No one likes preauthorization/utilization, review/physician peer review, or whatever term your specific jurisdiction uses to establish the process where the treating provider must seek the endorsement of their patient treatment plan, through the workers' compensation system. To attempt to control costs, many jurisdictions have adopted a process where healthcare interventions are reviewed prior to the application of said care. Fortunately, as an initial arbitrator, the concept of evidence-based medicine has been applied to this process. The phrase “evidence-based medicine” has been in the medical lexicon for approximately 25 years. The original definition has been amended and expanded to fit a revolving healthcare culture. Evidence-based medicine does not represent the most current medical practice; it represents the best-established practice in the application of healthcare. It is designed to present the most effective and cost-efficient healthcare available to address a specific problem. Critics claim that evidence-based medicine and other “guidelines” are “cookbooks” that limit medical practice. The utilization of such guidelines has been declared to be dogmatic, inflexible, and too uniform. However, applying the standards of evidence-based medicine and utilizing the adapted guidelines specific to any particular jurisdiction is anything but a limitation on appropriate/effective medical application. A combination of [...]
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So far Bre Westry has created 28 blog entries.
It is incredible to believe that this current pandemic has reached its 2-year anniversary. This new disease process has developed so many sequelae, it is particularly difficult to keep track in a workers' compensation environment. One of these sequelae has many names. Originally known as “Long-Hauler syndrome”, this disease process has also been called post-COVID syndrome (PCS), post-acute sequelae of SARS-COV2 (PASC), persistent post-COVID syndrome (PPCS) and several more similar naming conventions. What this speaks to is a lack of a “handle” on this problematic clinical situation. As one article noted1, Sir Winston Churchill said, “now this is not the end. It is not even the beginning of the end. But it is, perhaps, the end of the beginning.” With each passing day, there will be a plethora of journal articles describing tangential issues to this disease process. The difficulty, particularly in a workers’ compensation setting, is that the disease process originates with the viral infection. While noting that most individuals completely resolve the infectious process within two weeks, a significant percentage (10-30%)2 have symptoms for many months following the original infection. There is literature showing that PCS has a higher incidence in high-risk individuals with [...]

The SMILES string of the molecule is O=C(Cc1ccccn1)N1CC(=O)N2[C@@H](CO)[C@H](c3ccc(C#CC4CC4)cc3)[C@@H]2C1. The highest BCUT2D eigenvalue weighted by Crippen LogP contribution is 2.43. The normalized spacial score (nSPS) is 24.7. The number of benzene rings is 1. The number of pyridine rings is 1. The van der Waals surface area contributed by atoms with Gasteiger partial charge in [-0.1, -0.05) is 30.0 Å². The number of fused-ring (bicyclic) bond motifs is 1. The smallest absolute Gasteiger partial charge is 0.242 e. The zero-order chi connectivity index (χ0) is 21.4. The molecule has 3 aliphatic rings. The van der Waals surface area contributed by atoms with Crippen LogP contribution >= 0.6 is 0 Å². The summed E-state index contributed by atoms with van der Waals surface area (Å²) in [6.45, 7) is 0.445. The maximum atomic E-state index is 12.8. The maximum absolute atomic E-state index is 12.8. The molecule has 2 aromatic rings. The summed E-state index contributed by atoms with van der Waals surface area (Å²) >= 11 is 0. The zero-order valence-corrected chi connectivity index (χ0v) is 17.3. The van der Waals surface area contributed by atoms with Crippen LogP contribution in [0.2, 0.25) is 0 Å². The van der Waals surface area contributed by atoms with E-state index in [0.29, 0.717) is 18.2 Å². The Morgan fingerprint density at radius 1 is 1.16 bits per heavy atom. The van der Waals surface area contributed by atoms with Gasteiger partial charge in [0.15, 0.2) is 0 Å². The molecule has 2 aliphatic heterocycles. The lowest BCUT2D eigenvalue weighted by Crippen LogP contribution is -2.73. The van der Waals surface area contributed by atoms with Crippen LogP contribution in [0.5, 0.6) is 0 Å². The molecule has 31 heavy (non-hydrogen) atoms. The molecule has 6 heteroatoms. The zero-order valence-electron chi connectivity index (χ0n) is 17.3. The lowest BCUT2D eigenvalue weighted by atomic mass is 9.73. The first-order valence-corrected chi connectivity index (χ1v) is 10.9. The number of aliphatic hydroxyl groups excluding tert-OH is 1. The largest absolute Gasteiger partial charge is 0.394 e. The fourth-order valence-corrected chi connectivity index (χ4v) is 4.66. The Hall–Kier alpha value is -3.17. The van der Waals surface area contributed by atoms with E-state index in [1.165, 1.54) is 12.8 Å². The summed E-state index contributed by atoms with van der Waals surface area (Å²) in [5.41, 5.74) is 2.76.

A medical link that should raise red flags for employers and workers' compensation managers. Research linking burnout to heart health issues, strokes, blood clots, and other potentially deadly illnesses exposes the risk employees under excessive amounts of stress and exhaustion face. The WHO went so far as to deem burnout an occupational phenomenon. A study conducted by the European Journal of Preventative Cardiology (Jan 2020) looked at the effects of “vital exhaustion” (burnout) on the human body by focusing on a number of factors including anger, antidepressant use, and other factors that influence the condition’s development. The study extracted a couple of key findings: inflammation and increased stress hormones are possible links between burnout and heart issues. Burnout increased the risk of developing atrial fibrillation by up to 20% —atrial fibrillation can cause blood clots and is associated with an increased risk of stroke, heart failure, and death. It is difficult to detect; many don’t know they have it. Researchers documented a total of 2,200 cases of atrial fibrillation. Inflammation, high amounts of stress hormones, and heart conditions are all potential comorbidities for workers’ compensation claims for burnt-out employees. In addition to comorbidities, employee burnout [...]